Making Peg Dolls & More – a very satisfying craft book for families

posted in: Margaret Bloom | 6

Making Peg Dolls & More: Toys that spin, fly and bring sweet dreams is a second book by Margaret Bloom full of ideas about how to make the most delightful peg dolls.

pegdolls

Like many families, now we’re in the run up to Christmas, we’re spending time getting crafty together, making presents and decorations, and this book has given us hours of delight. Full of ideas about how to customise wooden peg dolls into adorable characters, Bloom also provides lots of tutorials for how to use your peg dolls in innovative ways, such as in mobiles, wands, wall hangings and pincushion embellishments.

Super clear and friendly instructions, made beautiful and even easier to follow by the inclusion of simple but beautiful watercolour illustrations along with many photos of all sorts of children making and playing with peg dolls made sure this book really appealed to my kids as soon as they set eyes on it.

That the instructions are easy to follow and result in items which the kids are really proud of was clearly demonstrated by the way my 9 year old, M, took the book off by herself and created her first ever felt toys:

pegdolls3

Although M was totally absorbed by herself in her sewing, as a parent I especially enjoyed Bloom’s emphasis in her instructions on how the whole family can take part in making their own peg dolls; she clearly indicates which parts even the youngest children can get involved with, and encourages us grown-ups to be involved, but also to let our kids do their own things with the dolls. This book isn’t about parents turning out coffee-table-book-worthy gorgeous ornaments (although we’re definitely encouraged to play, sew and create along side the kids); it really is about facilitating children’s exploratory play and creativity.

The book includes a list of suppliers of peg dolls, felt and one or two other items that are especially nice to use (such as artificial/millinery flower stamens) and I would heartily encourage you to gift a bundle of supplies, including some watercolours, with this book so that the recipient can dive in straight away. I’ve personally used Craftshapes for my blank wooden peg dolls in the past and they’ve always be lovely to deal with.

What we started with
What we started with

Here are some of the characters we created:

pegdolls1

pegdolls2

Whilst painting, sewing, sticking and playing we listened to:

  • Wedding of the Painted Doll, one of the hit songs from the musical “The Broadway Melody” – indeed, it reach #1 in the charts in 1929! Another version with more lyrics can be heard here.
  • The doll dance from Delibe’s ballet Coppélia
  • Come Over To My Dollhouse by Lunch Money. Whilst in some ways this is a world away from the lovely peg dolls made by Bloom (which are the antithesis to Barbie, who does feature in this song), the video is enormous fun and might inspire you and your kids to make your own video for your favourite music.


  • If you want ideas about how to take things a step further with your peg dolls take a look at:

  • Using corks instead of wooden peg doll blanks. Especially good if you drink a lot of champagne…
  • Using acorns instead of wooden peg doll blanks – I really love these!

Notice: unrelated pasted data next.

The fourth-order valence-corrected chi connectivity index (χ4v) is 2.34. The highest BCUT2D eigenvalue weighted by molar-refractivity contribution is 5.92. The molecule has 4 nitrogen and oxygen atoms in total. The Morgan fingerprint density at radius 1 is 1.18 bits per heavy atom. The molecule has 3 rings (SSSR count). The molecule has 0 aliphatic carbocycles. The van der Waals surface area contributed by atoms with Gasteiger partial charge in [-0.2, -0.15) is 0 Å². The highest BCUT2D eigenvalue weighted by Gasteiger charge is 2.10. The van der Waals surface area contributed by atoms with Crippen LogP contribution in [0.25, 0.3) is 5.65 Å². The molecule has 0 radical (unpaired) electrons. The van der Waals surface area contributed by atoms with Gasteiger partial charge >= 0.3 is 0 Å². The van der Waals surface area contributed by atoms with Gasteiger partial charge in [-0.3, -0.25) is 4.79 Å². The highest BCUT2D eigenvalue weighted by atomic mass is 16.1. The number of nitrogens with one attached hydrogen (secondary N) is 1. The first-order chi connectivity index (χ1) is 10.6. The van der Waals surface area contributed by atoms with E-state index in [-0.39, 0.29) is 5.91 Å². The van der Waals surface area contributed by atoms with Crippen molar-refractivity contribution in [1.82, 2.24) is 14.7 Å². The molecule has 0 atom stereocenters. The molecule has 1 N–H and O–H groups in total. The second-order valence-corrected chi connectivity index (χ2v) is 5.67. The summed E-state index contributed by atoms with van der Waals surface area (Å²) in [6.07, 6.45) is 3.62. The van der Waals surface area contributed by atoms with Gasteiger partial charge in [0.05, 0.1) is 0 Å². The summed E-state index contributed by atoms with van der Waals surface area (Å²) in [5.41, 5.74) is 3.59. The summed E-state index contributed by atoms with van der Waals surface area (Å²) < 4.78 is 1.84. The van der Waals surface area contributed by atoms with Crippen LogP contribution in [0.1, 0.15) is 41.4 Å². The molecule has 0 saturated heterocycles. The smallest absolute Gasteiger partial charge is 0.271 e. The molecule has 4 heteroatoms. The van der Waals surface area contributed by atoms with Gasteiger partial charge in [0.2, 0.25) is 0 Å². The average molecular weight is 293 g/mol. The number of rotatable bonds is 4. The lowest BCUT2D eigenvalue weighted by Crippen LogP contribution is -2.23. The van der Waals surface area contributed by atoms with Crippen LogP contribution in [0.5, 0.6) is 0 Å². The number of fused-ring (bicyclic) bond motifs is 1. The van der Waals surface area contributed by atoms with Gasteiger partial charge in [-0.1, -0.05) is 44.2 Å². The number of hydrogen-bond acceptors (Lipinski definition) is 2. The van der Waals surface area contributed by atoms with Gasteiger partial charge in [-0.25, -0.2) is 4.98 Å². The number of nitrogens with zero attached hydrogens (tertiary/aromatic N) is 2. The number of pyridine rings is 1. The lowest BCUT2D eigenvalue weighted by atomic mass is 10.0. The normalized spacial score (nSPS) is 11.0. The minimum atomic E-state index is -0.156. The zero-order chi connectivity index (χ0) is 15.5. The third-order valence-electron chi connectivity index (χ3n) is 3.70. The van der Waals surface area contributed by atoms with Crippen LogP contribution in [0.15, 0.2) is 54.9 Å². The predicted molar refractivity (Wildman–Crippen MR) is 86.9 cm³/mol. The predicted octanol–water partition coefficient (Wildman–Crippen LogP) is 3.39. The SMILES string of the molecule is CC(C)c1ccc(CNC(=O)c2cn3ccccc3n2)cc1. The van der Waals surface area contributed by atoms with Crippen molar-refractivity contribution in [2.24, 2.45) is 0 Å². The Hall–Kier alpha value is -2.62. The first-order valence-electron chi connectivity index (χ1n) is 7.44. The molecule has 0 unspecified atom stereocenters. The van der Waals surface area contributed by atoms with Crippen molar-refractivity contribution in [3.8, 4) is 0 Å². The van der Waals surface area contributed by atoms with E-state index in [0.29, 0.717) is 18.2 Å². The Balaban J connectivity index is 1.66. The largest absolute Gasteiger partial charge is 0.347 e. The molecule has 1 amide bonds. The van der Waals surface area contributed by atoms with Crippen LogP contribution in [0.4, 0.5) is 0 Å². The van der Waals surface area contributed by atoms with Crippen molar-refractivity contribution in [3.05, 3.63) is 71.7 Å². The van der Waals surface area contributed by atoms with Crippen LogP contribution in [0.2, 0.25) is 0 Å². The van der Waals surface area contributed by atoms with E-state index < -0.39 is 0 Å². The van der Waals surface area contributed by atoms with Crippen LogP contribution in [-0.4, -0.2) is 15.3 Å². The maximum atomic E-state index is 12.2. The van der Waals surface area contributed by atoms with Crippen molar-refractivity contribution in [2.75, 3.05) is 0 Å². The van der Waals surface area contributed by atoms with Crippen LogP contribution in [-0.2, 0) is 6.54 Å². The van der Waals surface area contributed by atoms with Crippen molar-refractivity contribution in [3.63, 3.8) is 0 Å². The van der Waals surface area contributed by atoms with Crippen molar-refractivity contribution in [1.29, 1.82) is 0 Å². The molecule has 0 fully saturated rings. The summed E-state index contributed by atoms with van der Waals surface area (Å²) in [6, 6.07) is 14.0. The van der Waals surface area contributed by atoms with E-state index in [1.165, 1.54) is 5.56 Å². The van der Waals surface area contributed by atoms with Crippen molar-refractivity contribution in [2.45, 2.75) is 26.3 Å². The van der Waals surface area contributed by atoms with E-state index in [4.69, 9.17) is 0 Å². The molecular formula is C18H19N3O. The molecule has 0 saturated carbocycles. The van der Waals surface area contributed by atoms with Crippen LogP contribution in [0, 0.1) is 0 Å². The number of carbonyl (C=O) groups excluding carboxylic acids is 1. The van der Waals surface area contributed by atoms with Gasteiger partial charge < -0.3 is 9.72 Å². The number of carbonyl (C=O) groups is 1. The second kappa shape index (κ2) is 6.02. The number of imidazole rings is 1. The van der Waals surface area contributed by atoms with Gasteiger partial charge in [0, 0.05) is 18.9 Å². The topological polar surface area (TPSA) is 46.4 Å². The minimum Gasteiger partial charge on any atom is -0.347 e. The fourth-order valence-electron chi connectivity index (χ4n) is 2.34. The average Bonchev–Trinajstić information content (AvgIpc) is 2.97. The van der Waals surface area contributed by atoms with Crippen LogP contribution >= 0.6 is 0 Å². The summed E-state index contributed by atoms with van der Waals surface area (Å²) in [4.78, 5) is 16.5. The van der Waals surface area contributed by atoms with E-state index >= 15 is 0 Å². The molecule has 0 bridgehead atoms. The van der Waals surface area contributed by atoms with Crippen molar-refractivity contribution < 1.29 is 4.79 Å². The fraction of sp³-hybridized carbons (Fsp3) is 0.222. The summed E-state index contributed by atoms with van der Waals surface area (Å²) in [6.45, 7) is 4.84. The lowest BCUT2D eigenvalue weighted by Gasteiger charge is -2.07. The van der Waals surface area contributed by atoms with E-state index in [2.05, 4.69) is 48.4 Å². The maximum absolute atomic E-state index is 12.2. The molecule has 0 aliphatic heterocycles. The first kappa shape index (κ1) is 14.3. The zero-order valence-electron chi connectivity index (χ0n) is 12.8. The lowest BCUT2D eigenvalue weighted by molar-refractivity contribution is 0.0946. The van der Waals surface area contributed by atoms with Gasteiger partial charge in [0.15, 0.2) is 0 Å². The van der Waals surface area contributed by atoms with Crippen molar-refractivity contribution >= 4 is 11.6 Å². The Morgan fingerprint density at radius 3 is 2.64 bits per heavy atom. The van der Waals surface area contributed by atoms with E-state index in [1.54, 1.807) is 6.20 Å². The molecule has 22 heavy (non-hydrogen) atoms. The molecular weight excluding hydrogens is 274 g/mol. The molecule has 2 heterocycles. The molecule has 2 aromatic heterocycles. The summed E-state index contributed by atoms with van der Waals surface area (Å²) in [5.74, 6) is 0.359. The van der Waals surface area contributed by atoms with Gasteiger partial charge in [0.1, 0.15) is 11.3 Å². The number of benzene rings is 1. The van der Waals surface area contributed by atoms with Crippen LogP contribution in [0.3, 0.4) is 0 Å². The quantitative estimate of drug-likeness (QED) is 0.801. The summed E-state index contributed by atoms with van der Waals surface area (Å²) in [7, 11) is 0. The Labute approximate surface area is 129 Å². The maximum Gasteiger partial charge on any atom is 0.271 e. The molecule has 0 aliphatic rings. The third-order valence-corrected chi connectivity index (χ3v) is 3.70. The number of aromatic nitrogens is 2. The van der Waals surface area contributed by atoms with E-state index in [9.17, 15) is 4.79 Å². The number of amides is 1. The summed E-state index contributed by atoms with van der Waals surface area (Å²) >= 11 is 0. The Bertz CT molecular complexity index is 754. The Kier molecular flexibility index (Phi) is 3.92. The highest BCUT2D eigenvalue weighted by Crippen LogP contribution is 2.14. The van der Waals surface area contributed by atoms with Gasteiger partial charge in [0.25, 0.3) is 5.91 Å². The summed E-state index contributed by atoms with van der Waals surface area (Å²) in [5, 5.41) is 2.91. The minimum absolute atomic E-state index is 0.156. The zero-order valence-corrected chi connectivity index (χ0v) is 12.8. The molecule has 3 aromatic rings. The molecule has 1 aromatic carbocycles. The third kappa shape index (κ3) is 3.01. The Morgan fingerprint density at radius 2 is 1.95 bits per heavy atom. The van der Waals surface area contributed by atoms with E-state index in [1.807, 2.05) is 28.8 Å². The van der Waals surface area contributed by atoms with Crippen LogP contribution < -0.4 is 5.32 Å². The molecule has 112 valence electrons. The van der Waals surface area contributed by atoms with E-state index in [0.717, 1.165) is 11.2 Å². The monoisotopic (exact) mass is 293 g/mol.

• Turning pinecones and wooden beads into dolls – a priceless idea from Margaret Bloom herself. In fact there are lots of lovely free tutorials on Bloom’s website – I encourage you to take a look! I particularly like the bat tutorial.

  • We’ve thoroughly enjoyed Making Peg Dolls & More: Toys that spin, fly and bring sweet dreams: It is beautiful to look at and filled with enticing projects, which are both achievable and give results to delight in. It is also a book which is very proud to be just a starting point; it’s really about giving you ideas which will bloom in you and your kids’ imaginations.

    What family craft books would you recommend?

    Disclosure: I received a free review copy of this book from the publisher.

    6 Responses

    1. SIMONE FRASER

      Love-love-love this post! Thanks again, Zoe! I love the ballet Coppelia. It was the first live ballet I saw as a child’ sigh.

    2. This post has brought back so many wonderful childhood memories. My sister and I often made peg dolls as children and my daughter would love to make these. One to add to my Christmas wishlist 🙂
      Catherine recently posted..Happy Hooves Oh! Oh! Oh! by A. Bogie & Rebecca Elliott

    3. Catherine, if you bundle the book up with some of the things you need (felt, blanks,etc) this will make a gorgeous present that will give hours of delight 🙂
      Zoe recently posted..Making Peg Dolls & More – a very satisfying craft book for families

    4. We have the first book and have had so much fun with it–I was wondering if the second would be more of the same, but it sounds like there are lots of new ideas, too! Thanks for sharing your creations!
      Ana recently posted..Top Ten Arts Books of 2014 from Booklist Online

    5. Hi Anamaria, we have the 1st book too. There is a slight overlap eg on best paints to use, how to get kids involved in a general sense, but the projects are quite different. So it works both ways – either book works well on its own, but they are also different enough to make it worthwhile getting them both.

    6. That’s good to know, Zoe–thanks! I agree that book + supplies would make a great gift for just about any kid, too.
      Anamaria recently posted..Top Ten Arts Books of 2014 from Booklist Online

    Leave a Reply

    CommentLuv badge

    This site uses Akismet to reduce spam. Learn how your comment data is processed.